Famed 19th-century naturalist John James Audubon has a special connection to Charleston and the College of Charleston. Not only did he work on many of his paintings at a studio in the home of his friend and fellow naturalist, John Bachman, who taught at CofC  in the 1800s, but the College has both a reproduction and original set of Audubon’s The Birds of America – one of the rarest books in the world.

How fitting, then, that the Halsey Institute of Contemporary Art’s first exhibition of the 2018-19 season is “The Image Hunter: On the Trail of John James Audubon.” On view from Aug. 17 – Sept. 29, 2018, with a public reception at 6:30 p.m. on Aug. 24, the exhibit will feature Audubon-inspired works by Italian artist and muralist Hitnes.

“When we were approached by Hitnes about the possibility of becoming the lead institution for his project, ‘The Image Hunter,’ it was an easy ‘YES!’,” says Mark Sloan, the Halsey’s director and chief curator. “Given that Charleston as a city looms large in Audubon’s life story, and the College of Charleston itself has many connections, it felt almost inevitable.”

The exhibit will feature 15 plexiglass shadowboxes or dioramas with multi-segmented compartments, along with 53 small, copper-plated etchings that Hitnes used to create his own miniature version of The Birds of America called “Fragments of The Birds of America.”


The big difference between Audubon’s work and Hitnes’ is that while Audubon’s life-sized watercolors are wonderfully detailed and realized, there is still a flat, two-dimensional quality to them. Hitnes, however, has put his birds in a 3-D environment.

“I like that they’re multi-dimensional,” says Bryan Granger, the Halsey’s director of exhibitions and public programs, who curated the exhibit. “They’re not as objective as Audubon’s. When Hitnes went on his journey, a lot of the chance occurrences made it in. The boxes aren’t just examinations of the birds, but how Hitnes saw them in their environments.”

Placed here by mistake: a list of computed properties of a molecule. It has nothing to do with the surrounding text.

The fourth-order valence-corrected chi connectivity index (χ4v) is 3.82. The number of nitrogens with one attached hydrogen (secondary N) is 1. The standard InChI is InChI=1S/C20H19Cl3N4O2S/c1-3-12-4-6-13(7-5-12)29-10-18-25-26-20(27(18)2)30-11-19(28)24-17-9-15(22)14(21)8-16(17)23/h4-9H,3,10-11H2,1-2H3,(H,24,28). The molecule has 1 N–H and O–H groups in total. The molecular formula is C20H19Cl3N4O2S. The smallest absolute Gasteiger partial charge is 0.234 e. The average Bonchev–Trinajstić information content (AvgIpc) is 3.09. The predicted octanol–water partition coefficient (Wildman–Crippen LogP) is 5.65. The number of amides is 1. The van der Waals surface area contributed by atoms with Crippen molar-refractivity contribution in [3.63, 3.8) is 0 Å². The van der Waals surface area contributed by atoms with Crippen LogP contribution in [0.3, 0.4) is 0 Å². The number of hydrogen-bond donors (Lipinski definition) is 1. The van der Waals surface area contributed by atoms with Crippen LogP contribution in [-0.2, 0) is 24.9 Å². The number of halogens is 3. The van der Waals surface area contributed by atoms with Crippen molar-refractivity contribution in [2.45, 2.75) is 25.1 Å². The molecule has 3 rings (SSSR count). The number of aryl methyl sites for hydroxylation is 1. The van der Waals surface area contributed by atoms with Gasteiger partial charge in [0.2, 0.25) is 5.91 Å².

Hitnes’ interpretation of the Red-bellied Woodpecker.

With the barn owl, for instance, Hitnes includes owl scat and mouse bones in a corner area of the piece, while a plastic cup and other refuse line a compartment in a piece featuring the osprey. Hitnes even comments on the social status of some of the birds. A bald eagle, for example, perches in a tree behind the wild turkey –  a nod to a suggestion once made by Benjamin Franklin that the wild turkey be the national bird.

Hitnes retraced Aubudon’s journey in reverse by going from Philadelphia, where Audubon settled after emigrating from France as an 18 year old, to Miami and then New Orleans before traveling up the Mississippi River to where it splits into the Ohio River, which he followed through Kentucky and Appalachia before winding up back in Philadelphia. Along the way, he painted giant murals on buildings – his trademark – of the 15 birds, including the turkey vulture on the back of a building on Alycia Alley in West Ashley’s Avondale neighborhood and the American Redstart in downtown Summerville.

His love of the natural world isn’t new. Nature has fascinated Hitnes since he was a young boy growing up in Italy.

“That’s the channel I use to say what I have to say,” he says. “This time it’s birds; other times it’s maybe fishes or whales. I love the bond that humans can create with nature since I was young. But this is the first time I work on something so precise, so much fitting to the reality. I generally shape the reality in other ways, a collage of real things that become something else.”

Visitors to the museum will also be able to view Audubon’s paintings as the reproduction of The Birds of America will be on display during the exhibit, too. The real volumes – one of only an estimated 120 still intact today and worth about $12 million – take turns rotating in a perennial display in a secure case in Special Collections on the third floor of Addlestone Library. Each of the four volumes, which are 3 feet tall, contain 435 hand-colored prints.

“Hitnes is an artist of uncommon insights, and ‘The Image Hunter’ project pulls from all of his areas of artistic pursuit – murals, etchings, paintings and drawings,” says Sloan. “He has performed a kind of dance across time with Audubon, as he has engaged many of the same themes and concerns about man’s relationship to nature.”

Talk about birds of a feather.

Featured image: Hitnes’ interpretation of a Green Heron.